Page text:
JadeRider Journeys


Day 13: The Long Straight Away, Into Texas and Out Again

by on Oct.01, 2009, under 2009, Adventure, Danger, Motorcycle, Risk

The journey is nearing its completion, and yet, it does not feel like I am heading home. Every day continues to be rich in experiences, and tonight, while it sit in my cabin in Elk City, Oklahoma, having covered over 3,700 miles of the trip, I feel that I have lived another amazing day.

I left Raton, New Mexico, this morning. The ritual was pretty much the same as the previous days. Load up the bike, bundle up in layers, pray for the ride and my family, ride to the gas station for a fill-up, and go. Getting gasoline across the country has become pretty much a guessing game. It seems that every locale I ride through, has its own ideas about using ethanol in the gas mix, and what octane rating represents regular, medium, or premium. I confess that I am pretty much playing roulette every time, even though I do try to hit the 88 octane rating.

The route took me West across Northern New Mexico, and into Texas. A few miles out Raton, I came to the Capulin Volcano area. In 2007 I had traversed this same area on a 2003 Aprilia Futura. I managed to find the spot where two years ago I had taken pictures of the now departed Futura, and had to re-shoot them with the V-Strom. The road followed the railroad tracks, and a crisp wind, like the one that keeps your veggies crisp in the refrigerator, blew from the North/North-West. Yes, it seems like the word wind is now a common thread on the daily fabric of this trip, but, like ol’ Rick Peterson used to say, ‘It is what it is’. At least the weather men must have heard my thoughts from the last couple of days, since it was now blowing from my left, making me lean the motorcycle to the left too, as opposed to the right, which is what I was doing the days before. This pretty much my plan to walk into the motorcycle parts store to ask for the left right half of a front and rear tires of a V-Strom DL-1000, black and silver, even though this is of no consequence, to replace the unevenly worn rubber donuts on my bike. By the way, donuts is a really hard word to spell when English is not your first language.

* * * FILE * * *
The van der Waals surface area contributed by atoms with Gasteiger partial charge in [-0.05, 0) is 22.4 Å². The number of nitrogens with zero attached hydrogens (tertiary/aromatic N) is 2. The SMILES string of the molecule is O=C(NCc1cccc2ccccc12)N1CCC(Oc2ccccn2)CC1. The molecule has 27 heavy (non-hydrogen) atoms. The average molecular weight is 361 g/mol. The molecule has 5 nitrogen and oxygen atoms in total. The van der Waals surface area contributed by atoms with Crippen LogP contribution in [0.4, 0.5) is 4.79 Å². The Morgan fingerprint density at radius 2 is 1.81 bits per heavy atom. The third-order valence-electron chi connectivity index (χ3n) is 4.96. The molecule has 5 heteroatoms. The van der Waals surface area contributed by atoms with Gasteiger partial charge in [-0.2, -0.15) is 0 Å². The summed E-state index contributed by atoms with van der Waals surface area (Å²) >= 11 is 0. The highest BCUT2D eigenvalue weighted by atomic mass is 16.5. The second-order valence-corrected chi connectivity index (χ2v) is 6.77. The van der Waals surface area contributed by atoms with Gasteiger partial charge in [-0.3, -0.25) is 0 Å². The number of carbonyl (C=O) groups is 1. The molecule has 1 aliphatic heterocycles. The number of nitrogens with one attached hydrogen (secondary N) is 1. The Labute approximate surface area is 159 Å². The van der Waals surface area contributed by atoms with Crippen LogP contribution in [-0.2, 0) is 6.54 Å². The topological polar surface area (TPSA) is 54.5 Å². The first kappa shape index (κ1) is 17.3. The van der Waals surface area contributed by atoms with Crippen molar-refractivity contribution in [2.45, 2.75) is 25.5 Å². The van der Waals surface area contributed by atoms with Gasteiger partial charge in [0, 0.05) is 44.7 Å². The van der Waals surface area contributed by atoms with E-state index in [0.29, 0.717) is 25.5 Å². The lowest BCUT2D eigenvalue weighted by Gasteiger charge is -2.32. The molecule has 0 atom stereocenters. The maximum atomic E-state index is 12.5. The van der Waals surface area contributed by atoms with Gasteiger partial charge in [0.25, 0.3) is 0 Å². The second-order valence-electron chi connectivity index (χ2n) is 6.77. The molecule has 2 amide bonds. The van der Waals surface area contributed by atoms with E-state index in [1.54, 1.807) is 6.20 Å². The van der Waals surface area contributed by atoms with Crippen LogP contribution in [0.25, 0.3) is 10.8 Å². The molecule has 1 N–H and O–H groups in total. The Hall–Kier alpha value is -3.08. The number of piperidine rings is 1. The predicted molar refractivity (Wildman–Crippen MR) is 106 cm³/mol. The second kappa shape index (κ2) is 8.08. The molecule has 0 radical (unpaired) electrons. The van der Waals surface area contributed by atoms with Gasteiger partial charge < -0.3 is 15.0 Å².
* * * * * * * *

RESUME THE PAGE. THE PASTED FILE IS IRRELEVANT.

Riding East, the last of the Mesas of New Mexico, and Texas began to disappear. The landscape became filled with the smells, and views of agriculture. Gigantic crop circles, generated by rotating irrigation systems, covered the land with corn, sorghum, and cotton. The power of the beef industry became self evident, as feed lot after feed lot, with thousands, if not millions of cows, filled the air with the smell of bovine waste. Strangely enough, I did not want to vomit. I took more as one of the many things that people locked up their 4-wheeled HD-TV cages saw, but never experienced. Smells are some of the many things that you never feel when your travel by car, just like temperature changes, or, wind. I must say that the most unusual smell of this trip was that of kettle corn. I do not remember where I was, but I caught me so much by surprise that I exclaimed out loud, ‘Where the heck did that come from?’.